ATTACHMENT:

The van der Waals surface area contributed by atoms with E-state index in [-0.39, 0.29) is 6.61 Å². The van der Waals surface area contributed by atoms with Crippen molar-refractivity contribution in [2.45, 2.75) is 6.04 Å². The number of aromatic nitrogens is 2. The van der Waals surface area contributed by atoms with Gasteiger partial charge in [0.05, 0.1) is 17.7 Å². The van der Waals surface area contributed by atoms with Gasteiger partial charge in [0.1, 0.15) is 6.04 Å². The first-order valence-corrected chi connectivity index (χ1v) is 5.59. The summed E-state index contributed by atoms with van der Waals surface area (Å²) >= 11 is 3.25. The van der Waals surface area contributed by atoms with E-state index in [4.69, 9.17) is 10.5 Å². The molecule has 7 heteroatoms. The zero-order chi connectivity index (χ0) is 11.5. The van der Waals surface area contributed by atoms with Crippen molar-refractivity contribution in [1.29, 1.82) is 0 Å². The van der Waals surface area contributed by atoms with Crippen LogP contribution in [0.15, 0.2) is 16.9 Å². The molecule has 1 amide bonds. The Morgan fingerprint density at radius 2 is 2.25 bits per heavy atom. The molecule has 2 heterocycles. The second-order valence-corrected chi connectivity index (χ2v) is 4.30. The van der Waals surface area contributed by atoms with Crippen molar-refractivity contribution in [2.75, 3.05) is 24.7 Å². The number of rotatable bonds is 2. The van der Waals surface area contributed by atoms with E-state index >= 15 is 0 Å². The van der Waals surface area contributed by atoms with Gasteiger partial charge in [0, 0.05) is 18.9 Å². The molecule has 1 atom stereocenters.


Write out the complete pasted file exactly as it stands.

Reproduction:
The van der Waals surface area contributed by atoms with E-state index in [-0.39, 0.29) is 6.61 Å². The van der Waals surface area contributed by atoms with Crippen molar-refractivity contribution in [2.45, 2.75) is 6.04 Å². The number of aromatic nitrogens is 2. The van der Waals surface area contributed by atoms with Gasteiger partial charge in [0.05, 0.1) is 17.7 Å². The van der Waals surface area contributed by atoms with Gasteiger partial charge in [0.1, 0.15) is 6.04 Å². The first-order valence-corrected chi connectivity index (χ1v) is 5.59. The summed E-state index contributed by atoms with van der Waals surface area (Å²) >= 11 is 3.25. The van der Waals surface area contributed by atoms with E-state index in [4.69, 9.17) is 10.5 Å². The molecule has 7 heteroatoms. The zero-order chi connectivity index (χ0) is 11.5. The van der Waals surface area contributed by atoms with Crippen molar-refractivity contribution in [1.29, 1.82) is 0 Å². The van der Waals surface area contributed by atoms with Crippen LogP contribution in [0.15, 0.2) is 16.9 Å². The molecule has 1 amide bonds. The Morgan fingerprint density at radius 2 is 2.25 bits per heavy atom. The molecule has 2 heterocycles. The second-order valence-corrected chi connectivity index (χ2v) is 4.30. The van der Waals surface area contributed by atoms with Crippen molar-refractivity contribution in [2.75, 3.05) is 24.7 Å². The number of rotatable bonds is 2. The van der Waals surface area contributed by atoms with E-state index >= 15 is 0 Å². The van der Waals surface area contributed by atoms with Gasteiger partial charge in [0, 0.05) is 18.9 Å². The molecule has 1 atom stereocenters.